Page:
Cabin fever can certainly be a good thing if it inspires an invigorating winter walk. Yesterday we ventured into the cold on a quest for exercise and winter nature exploration. We went to a nearby cemetery where there had been recent sightings of some rare bird visitors from the north and what a time we had!
The cemetery is sited on a great rolling moraine and, by virtue of being a cemetery, spares an incredible stand of eastern hardwood forest from the axe. There are a few groves of Eastern Hemlock scattered about and the seeds that these conifers produce attract some interesting seed-eating birds that are normally seen far to the north. On this day we were specifically in search of white-winged crossbills as they had been reported to be feeding on seeds of the previously mentioned Eastern Hemlock. Crossbills are named for their bills (beaks) the top and bottom of which cross (the top and bottom curve right and left, respectively, of center). This bill type is particularly handy for extracting seeds from conifer cones. Wow!
As always, we do a bit a research before any such outing and found that, according to Sibley, white-winged crossbills are "Uncommon to very irregular (in E. N. America), sometimes common locally. Always in flocks. Feeds on conifer seeds, especially from hemlocks and spruces, and almost never seen away from those trees.".
Sibley's range map shows white-winged crossbills' year-round range to be much of Canada and Alaska. In winter they range down into the northern tier of U.S. state. They are rare in our area but they do visit as part of so-called "irruptions" whereby groups of birds move out of their typical range in response to population/food supply dynamics.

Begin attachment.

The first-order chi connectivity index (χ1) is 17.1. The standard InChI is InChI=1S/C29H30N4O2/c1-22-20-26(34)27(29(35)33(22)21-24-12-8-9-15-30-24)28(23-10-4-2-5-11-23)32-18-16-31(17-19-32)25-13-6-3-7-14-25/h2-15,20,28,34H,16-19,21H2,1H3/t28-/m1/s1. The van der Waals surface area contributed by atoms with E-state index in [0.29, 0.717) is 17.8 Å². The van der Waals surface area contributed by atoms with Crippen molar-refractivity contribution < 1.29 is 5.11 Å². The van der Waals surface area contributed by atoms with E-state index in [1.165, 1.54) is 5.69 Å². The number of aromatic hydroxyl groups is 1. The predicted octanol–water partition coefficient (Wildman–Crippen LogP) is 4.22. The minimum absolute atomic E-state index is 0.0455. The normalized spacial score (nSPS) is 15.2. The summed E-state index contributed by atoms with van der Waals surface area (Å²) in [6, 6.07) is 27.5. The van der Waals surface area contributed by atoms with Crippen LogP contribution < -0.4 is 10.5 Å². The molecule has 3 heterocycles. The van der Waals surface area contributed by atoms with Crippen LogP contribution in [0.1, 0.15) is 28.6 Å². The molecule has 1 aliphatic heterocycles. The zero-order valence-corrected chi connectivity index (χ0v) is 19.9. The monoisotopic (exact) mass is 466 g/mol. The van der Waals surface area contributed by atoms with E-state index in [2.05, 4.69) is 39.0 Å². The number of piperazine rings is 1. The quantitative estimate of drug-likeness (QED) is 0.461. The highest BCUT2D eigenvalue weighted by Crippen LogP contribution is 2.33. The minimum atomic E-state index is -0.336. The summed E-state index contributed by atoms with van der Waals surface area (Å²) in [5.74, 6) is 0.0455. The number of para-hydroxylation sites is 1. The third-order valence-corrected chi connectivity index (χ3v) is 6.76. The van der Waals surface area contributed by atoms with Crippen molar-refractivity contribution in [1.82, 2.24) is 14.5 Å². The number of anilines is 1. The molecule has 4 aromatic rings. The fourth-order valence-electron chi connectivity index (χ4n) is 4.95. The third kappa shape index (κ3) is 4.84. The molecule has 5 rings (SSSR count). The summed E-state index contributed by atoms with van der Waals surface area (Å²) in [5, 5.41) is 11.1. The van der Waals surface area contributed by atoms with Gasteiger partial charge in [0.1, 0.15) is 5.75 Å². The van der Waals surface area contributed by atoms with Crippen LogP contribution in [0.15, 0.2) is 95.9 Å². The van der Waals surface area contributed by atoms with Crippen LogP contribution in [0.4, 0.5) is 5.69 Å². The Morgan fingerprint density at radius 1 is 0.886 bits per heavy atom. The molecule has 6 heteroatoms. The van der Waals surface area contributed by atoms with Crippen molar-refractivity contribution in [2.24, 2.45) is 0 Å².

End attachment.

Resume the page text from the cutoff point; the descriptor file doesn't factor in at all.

Armed with these facts we knew that this was one hearty bird - to be able to live year-round in the deep cold of the northlands. We also know that if we were to see them on our quest, we would likely see them in a flock and feeding on seeds in the hemlock groves. So off we went.
With binocular, bird guide, camera, and spotting scope we set off on foot, paying particular attention to any possible activity in the hemlock groves. At first we noted woodpeckers, juncos, nuthatches - birds typical of our area. Onward we went, admiring some very old and large oaks, when suddenly we heard an incoming and quite vocal flock of birds. Our attention was drawn to a grove of hemlock 75-100 feet in front of us. With our binoculars we could see that the hemlock branches were quickly filling with an unfamiliar bird:
The males were pinkish-red, had black wings and white wing-bars:
They would navigate the hemlock branches as if acrobats:
In search of, we presumed, the power-packed seeds inside the thousands of hemlock cones:
Often, they would feed in an inverted position:
By now we knew we have achieved our quest for the day (and grandly!) - we had observed an incredible new-to-us bird: the White-Winged Crossbill !!!:
So next time you are hanging out under a hemlock tree, hear a raucous avian group from above, and are then showered with hemlock cone fragments, you might want to be thinking "hmm...crossbills?"
Oh lucky day for a couple of birding nature nuts!!